The Windows XP Firewall was in no way intended to be a heavy-duty firewall, and therefore it is lacking in a number of areas, the most obvious of which is the ability to filter outbound traffic. The firewall also provides an API for applications to silently open ports and add programs to the exception list, as well as the capability to disable the firewall altogether. The Windows Firewall API allows filtering rules to be based on a very limited amount of information, and since it filters at a higher level it exposes more of the operating system’s TCP/IP stack to potentially malicious traffic. For Microsoft’s documentation on the Windows Firewall API, see [6] and [7].


    Firewall Tests


    1 - Parallel Stack - Bypass

    This attack involves attempting to bypass filtering that is performed at higher layers by communicating directly with the NDIS interface. If the firewall performs filtering at a layer higher than NDIS, then it will not be able to see this communication. The attack works by using its own Network protocol layer driver, so it could be prevented by either monitoring the loading of protocol drivers or performing filtering at the NDIS layer.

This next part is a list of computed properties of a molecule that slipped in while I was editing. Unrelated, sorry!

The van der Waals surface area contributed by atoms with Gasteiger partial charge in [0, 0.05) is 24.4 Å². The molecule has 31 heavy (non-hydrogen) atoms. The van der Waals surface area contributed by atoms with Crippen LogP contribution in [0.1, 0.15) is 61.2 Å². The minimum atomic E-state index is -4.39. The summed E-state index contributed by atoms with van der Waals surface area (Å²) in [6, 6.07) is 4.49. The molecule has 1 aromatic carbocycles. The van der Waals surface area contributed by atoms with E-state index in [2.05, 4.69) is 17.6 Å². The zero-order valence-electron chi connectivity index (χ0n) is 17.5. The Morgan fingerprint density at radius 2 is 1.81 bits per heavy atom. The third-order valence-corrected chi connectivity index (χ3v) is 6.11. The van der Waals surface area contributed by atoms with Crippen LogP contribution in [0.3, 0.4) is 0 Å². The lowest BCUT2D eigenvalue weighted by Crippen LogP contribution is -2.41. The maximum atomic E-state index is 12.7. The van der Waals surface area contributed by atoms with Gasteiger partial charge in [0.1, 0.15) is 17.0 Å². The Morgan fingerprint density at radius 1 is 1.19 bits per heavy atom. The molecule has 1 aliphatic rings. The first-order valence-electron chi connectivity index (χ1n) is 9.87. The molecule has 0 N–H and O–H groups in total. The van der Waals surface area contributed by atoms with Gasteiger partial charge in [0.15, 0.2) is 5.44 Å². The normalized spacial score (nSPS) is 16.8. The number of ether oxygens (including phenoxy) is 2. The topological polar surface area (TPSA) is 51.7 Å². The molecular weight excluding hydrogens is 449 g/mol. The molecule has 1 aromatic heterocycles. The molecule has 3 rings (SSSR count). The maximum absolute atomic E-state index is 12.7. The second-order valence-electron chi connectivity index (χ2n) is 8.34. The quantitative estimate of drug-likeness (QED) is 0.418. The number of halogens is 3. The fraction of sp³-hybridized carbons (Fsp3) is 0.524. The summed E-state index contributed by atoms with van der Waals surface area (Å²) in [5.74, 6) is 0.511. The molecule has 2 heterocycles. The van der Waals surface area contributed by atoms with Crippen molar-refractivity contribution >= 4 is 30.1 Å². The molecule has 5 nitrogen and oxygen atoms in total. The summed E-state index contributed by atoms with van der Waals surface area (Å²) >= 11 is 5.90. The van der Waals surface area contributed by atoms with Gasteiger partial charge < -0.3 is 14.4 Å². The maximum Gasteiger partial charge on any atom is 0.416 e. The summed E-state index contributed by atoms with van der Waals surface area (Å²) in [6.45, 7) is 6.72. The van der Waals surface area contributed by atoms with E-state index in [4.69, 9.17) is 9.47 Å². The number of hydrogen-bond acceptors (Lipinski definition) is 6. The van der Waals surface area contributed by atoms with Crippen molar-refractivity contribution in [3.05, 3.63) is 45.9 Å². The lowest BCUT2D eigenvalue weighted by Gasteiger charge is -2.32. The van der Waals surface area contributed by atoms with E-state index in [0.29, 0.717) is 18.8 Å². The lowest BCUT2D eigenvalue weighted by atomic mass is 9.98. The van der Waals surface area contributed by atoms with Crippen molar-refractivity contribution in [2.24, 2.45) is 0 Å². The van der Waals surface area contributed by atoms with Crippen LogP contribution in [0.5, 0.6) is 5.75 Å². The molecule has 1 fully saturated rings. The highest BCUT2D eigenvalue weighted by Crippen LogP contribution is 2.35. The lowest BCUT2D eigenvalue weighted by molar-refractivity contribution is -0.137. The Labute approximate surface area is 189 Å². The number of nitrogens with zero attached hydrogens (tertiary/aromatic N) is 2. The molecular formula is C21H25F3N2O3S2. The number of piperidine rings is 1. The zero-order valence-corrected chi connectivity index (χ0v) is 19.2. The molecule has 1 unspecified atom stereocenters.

Winpcap and Nemesis http://www.winpcap.org and http://www.packetfactory.net

    2 - Unloading Drivers - Disable

    This attack is performed by attempting to disable any drivers that are associated with the firewall using a simple driver loading/unloading utility. Note that there are more complex methods of unloading drivers that could be more successful than the simple method used for this test.

    Drvloader http://www.toolcrypt.org

    3 - LSP - Stealing Information

    This attack attempts to install an LSP, which could be used for a variety of malicious purposes such as information theft. This attack could be detected or prevented by monitoring the installation of LSPs, which can be accomplished by hooking API calls or watching the portion of the registry that stores LSP information.

    Komodia LSP http://www.komodia.com